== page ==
Town honours men lost in naval battle
BRAVE young men who lost their lives during a devastating naval battle were commemorated during a service of remembrance.
This year marks a century since The Battle of Jutland - the only major naval battle of World War One - which claimed the lives of three young men from Macclesfield.
The battle involved 250 ships and around 100,000 men and took place in the North Sea, off the Danish coast, on May 31 1916.
Britain lost 14 ships and more than 6,000 men but were ready for action again the next day. The Germans lost 11 ships and more than 2,500 men and never again seriously challenged British control of the North Sea.
Macclesfield Royal British Legion commemorated the anniversary of the Battle of Jutland with a ceremony at the War Memorial, Park Green, yesterday.
Bollington Town Hall is also flying the White Ensign - the naval flag flown by warships - as part of the commemorations.
Peter Lake, parade marshall for the Macclesfield Royal British Legion, said: “It was one of the biggest Naval battles in British history, we thought itw ould be quite easy because of the British Navy dwarfed the Germans but they sank quite a lot of our ships. There was an enormous loss of life so it’s important to mark it, especially during the centenary. If not these things get forgotten.”
Coun Allan Williams, who is a former Member of the Royal Navy and currnetly chair of Macclesfield British Legion, described the battle as when Germany ‘started losing the war’.
Councillor Williams, who is Mayor of Bollington, said: “The Germans’s ran away from the navy so technically we won it but we suffered incredible losses.
“We lost 6,000 and Germany lost 2,000.
“Jutland turned the war around from that point, that when Germany moved to submarine war- fare and the Americans got involved.
“It was a very significant battle. It’s when Germany started losing the war.”
Among the men who lost their lives during the battle was Theodore Procter, a 21-year-old Stoker 1st Class.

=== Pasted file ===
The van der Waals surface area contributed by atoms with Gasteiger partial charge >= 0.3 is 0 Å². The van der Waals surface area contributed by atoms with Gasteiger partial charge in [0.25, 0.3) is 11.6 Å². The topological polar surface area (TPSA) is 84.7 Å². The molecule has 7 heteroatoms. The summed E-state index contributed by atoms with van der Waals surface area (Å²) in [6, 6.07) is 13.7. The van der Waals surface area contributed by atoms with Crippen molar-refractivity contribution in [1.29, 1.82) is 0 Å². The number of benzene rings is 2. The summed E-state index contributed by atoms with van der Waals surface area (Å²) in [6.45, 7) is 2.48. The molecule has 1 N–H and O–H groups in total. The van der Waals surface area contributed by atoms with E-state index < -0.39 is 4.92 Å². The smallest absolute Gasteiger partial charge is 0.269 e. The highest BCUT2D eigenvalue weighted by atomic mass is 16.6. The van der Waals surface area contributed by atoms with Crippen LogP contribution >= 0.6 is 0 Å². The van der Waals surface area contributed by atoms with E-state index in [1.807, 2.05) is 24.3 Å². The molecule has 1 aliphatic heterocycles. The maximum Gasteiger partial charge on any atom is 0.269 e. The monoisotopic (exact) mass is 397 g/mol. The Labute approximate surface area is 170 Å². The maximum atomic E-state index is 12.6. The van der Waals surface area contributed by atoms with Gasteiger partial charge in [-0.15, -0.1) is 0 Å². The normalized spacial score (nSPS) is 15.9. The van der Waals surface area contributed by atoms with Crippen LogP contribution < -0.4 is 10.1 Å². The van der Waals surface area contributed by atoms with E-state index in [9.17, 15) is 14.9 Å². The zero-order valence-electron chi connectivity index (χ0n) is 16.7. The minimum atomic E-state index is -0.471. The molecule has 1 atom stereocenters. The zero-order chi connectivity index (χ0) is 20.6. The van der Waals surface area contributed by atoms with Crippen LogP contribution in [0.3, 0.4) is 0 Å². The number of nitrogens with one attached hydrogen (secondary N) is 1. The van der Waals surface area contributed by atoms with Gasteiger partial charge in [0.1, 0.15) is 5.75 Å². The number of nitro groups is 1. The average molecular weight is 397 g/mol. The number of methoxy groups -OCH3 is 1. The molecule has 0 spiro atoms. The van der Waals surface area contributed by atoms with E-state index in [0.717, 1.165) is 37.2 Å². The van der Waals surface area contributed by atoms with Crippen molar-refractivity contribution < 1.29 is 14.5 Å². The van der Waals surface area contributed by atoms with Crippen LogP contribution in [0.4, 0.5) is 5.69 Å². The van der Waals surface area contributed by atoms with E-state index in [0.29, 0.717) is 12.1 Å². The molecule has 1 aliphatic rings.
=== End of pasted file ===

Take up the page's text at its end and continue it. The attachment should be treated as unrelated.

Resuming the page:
Theodore was the son of Ellen, a silk picker, and went to Crompton Road Day School and attended the Spiritualist Free Church Sunday School.
He worked for at Lower Heyes Mill and was working as a railway engine cleaner when he joined the Navy in 1914.
Theodore was serving aboard HMS Warrior when it was attacked by six German war ships. It was hit at least twenty times by shells which caused fires and heavy flooding. HMS Engadine managed to rescue 743 survivors before the Warrior sank.
Theodore has no known grave but is commemorated on the Plymouth Naval Memorial, Park Green war memorial, at Macclesfield Town Hall and the Spiritualists Church.
Two other Macclesfield men who died during the battle were J W I Jones and Leonard James King.
Jones had previously served on the HMS King Alfred before he was lost at sea.
Jones has no known grave but is commemorated on the Macclesfield Industrial School war memorial.
Little is known about Leonard King, other than he was born in 1995 and served as carpenters crew on HMS Benbow, which survived the battle, while King did not.
Information was supplied by Macclesfield Reflects, the Macclesfield Great War Commemoration group ( www. ma c c l e s f i e l - dreflects.org.uk).
●● The Weinberg Family are among the Jewish families to feature in the exhibition
●● Theodore Procter, from Macclesfield, died during the battle